Multinational companies in Asia might be better off staying home

May 4, 2021
Most companies flourish when they go multinational, but for Asia-Pacific firms, it might be better to stay home. (AP Photo/Vincent Yu)

Most companies flourish when they go multinational, but for Asia-Pacific firms, it might be better to stay home. (AP Photo/Vincent Yu)

Expanding internationally sounds good for business — but in the Asia-Pacific region, it might actually hold back profitability, a new study found.

Researchers analyzed 16,333 publicly traded nonfinancial firms in 17 Asia-Pacific countries between 1990 and 2016 for a paper published April 12 in the International Review of Economics & Finance. In 1992, only 3% of firms were "multinational," but by the end of the period, 19% of firms had business operations outside their home countries. 

Previous studies — many of them looking at shorter time frames — have found mixed results on companies' performance; this study, by contrast, found that on average, international firms were less profitable than firms that stayed home. An increase in foreign investments of one standard deviation — 10% — could be associated with a return on assets 23.75% lower than the mean. 

The study showed that the negative effect on profitability was partly explained by a drop in revenue growth and, in the short term, a drop in cost efficiency that was associated with international operations. Authors Napaporn Likitwongkajon and Chaiporn Vithessonthi, both based in the Asia-Pacific region, wrote that they might have uncovered potential methodological problems in prior work. 

"There's a debate: Why have we gotten to see mixed results?" said Vithessonthi, a co-author and a professor of finance at Sunway University Business School. "There are different arguments, one of which is sort of saying that the impact is supposed to be in the long run. However, very few papers actually test the long-run impact of foreign investment on performance."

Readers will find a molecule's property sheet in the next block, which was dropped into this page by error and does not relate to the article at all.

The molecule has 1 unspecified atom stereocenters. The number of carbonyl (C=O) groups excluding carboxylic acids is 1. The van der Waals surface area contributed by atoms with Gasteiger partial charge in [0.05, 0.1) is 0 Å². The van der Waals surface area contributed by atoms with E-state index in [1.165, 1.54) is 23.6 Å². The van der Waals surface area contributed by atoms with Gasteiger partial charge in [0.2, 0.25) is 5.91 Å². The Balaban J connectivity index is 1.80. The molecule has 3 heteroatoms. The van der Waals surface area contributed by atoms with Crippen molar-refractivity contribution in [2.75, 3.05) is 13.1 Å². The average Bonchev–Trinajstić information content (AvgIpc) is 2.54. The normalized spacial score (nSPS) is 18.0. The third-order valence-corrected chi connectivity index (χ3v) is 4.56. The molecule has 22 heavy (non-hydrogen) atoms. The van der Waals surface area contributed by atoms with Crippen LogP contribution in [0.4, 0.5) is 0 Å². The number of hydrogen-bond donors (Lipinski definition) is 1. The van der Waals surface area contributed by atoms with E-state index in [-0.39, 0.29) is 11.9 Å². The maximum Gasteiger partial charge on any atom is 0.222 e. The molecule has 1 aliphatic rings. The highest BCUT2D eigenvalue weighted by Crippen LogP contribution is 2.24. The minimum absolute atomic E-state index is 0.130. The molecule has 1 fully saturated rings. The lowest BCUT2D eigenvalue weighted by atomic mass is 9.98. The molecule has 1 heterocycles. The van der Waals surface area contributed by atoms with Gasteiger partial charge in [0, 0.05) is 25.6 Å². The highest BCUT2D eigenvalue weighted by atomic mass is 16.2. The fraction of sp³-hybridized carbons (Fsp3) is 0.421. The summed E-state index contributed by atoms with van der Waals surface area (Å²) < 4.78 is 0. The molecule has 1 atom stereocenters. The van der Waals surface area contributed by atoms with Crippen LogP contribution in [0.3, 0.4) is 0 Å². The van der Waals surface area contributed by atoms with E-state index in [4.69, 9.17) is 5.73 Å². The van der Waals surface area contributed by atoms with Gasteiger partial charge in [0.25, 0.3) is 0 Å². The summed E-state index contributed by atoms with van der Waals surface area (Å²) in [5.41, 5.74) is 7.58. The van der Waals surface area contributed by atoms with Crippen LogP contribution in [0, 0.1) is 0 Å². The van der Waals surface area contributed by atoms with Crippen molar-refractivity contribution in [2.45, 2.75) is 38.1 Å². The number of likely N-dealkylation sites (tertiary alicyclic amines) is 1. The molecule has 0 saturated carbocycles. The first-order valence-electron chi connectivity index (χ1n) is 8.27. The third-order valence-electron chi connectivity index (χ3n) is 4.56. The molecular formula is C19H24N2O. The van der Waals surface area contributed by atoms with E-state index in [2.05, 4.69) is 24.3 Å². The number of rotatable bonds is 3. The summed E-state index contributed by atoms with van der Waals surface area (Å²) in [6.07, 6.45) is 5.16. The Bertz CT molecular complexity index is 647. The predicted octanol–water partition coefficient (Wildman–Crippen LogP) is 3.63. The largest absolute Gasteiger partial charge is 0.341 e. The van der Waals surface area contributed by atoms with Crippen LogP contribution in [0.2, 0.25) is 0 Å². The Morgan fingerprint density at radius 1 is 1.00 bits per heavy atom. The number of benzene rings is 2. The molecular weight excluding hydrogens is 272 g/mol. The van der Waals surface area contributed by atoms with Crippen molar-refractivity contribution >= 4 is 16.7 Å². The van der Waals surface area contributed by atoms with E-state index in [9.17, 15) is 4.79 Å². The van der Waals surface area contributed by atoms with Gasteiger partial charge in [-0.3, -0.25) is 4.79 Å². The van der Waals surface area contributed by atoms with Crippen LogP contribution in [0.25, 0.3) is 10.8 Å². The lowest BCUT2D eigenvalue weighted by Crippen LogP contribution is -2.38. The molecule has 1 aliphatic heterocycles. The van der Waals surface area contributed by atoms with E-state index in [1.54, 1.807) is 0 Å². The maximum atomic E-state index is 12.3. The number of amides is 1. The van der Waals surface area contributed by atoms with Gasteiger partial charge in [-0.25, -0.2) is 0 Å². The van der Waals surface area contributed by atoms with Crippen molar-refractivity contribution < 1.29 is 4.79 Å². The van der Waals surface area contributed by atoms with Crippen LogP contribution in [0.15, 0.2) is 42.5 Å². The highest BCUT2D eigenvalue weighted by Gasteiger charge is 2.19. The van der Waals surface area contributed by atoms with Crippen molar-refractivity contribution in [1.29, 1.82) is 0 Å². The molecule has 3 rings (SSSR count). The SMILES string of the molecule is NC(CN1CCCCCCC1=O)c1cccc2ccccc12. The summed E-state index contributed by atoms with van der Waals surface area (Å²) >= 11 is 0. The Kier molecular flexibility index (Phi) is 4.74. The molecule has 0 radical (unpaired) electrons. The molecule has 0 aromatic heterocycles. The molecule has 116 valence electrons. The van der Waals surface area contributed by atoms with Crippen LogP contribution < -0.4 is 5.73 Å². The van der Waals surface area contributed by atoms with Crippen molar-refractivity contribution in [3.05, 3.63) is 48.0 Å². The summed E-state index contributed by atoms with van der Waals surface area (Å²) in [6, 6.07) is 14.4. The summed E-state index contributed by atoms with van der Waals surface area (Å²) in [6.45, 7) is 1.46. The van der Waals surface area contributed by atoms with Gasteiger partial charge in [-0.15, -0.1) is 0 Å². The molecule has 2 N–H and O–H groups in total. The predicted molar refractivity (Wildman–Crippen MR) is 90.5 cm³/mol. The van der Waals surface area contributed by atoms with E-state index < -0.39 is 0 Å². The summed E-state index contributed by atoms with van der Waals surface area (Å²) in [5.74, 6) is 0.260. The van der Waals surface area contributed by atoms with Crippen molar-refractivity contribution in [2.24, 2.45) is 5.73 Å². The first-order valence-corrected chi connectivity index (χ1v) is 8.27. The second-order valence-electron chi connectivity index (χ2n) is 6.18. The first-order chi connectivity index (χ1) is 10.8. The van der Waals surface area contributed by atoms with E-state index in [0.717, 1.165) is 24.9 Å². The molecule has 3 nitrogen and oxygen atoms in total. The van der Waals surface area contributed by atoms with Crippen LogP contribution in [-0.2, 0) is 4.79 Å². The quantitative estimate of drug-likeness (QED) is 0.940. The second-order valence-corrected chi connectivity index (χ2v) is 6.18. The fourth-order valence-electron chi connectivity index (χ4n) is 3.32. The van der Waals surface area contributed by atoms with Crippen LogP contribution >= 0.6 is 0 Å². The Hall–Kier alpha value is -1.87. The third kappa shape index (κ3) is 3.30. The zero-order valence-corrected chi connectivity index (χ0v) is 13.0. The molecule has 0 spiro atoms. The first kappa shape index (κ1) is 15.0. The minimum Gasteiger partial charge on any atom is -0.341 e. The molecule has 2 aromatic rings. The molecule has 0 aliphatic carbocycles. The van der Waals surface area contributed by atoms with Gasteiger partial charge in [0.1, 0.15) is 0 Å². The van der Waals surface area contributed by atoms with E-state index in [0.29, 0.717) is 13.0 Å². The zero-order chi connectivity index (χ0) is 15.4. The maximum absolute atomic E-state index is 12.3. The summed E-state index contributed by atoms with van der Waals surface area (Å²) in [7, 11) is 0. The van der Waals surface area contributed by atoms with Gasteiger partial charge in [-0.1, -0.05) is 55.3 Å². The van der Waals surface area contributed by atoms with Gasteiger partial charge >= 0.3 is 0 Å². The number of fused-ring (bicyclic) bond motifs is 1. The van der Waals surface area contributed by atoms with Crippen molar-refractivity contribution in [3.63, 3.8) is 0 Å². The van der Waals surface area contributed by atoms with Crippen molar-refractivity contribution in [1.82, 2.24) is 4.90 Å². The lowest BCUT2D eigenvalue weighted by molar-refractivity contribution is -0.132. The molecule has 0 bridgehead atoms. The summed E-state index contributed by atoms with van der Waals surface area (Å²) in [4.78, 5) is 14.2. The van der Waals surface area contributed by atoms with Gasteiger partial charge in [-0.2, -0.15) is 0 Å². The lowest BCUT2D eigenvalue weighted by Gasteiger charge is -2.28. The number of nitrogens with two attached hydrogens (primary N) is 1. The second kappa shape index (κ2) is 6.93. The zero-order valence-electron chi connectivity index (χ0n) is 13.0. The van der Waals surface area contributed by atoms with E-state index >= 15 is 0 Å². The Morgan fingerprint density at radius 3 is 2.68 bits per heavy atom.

Notably, Vithessonthi himself had previously found that foreign investments have no impact on a firm's performance. 

In the current study, Vithessonthi and Likitwongkajon broke out seven "developed" nations, including Australia, Hong Kong and Korea and 10 "developing" nations, including China, India, Indonesia, Malaysia and Vietnam. They also controlled for other factors and firm characteristics, including the ratio between assets and liabilities, the size of the business and performance volatility. 

The statistical analysis revealed that foreign investments hampered revenue growth and firm performance, and that part of the international investments' effect on firm performance was explained by the effect on revenue growth. In this study, "performance" was a measure of return on assets.

Furthermore, when the researchers analyzed firms with a higher ratio of foreign to domestic assets — i.e., more foreign assets — the researchers found that there was no longer an effect on short-term profitability; firms with more investment in other countries were fine. 

"My view — I hope my co-author agrees with me — is that there are no one-size-fits-all strategies," Vithessonthi told The Academic Times. "Basically, it's not easy to compare larger firms in two industries and say why Firm X goes overseas and makes a lot of profits."

The paper, "The short- and long-run effects of foreign investments on firm performance: Evidence from Asia Pacific," published April 12 in the International Review of Economics & Finance, was authored by Napaporn Likitwongkajon, Khon Kaen University; and Chaiporn Vithessonthi, Sunway University.

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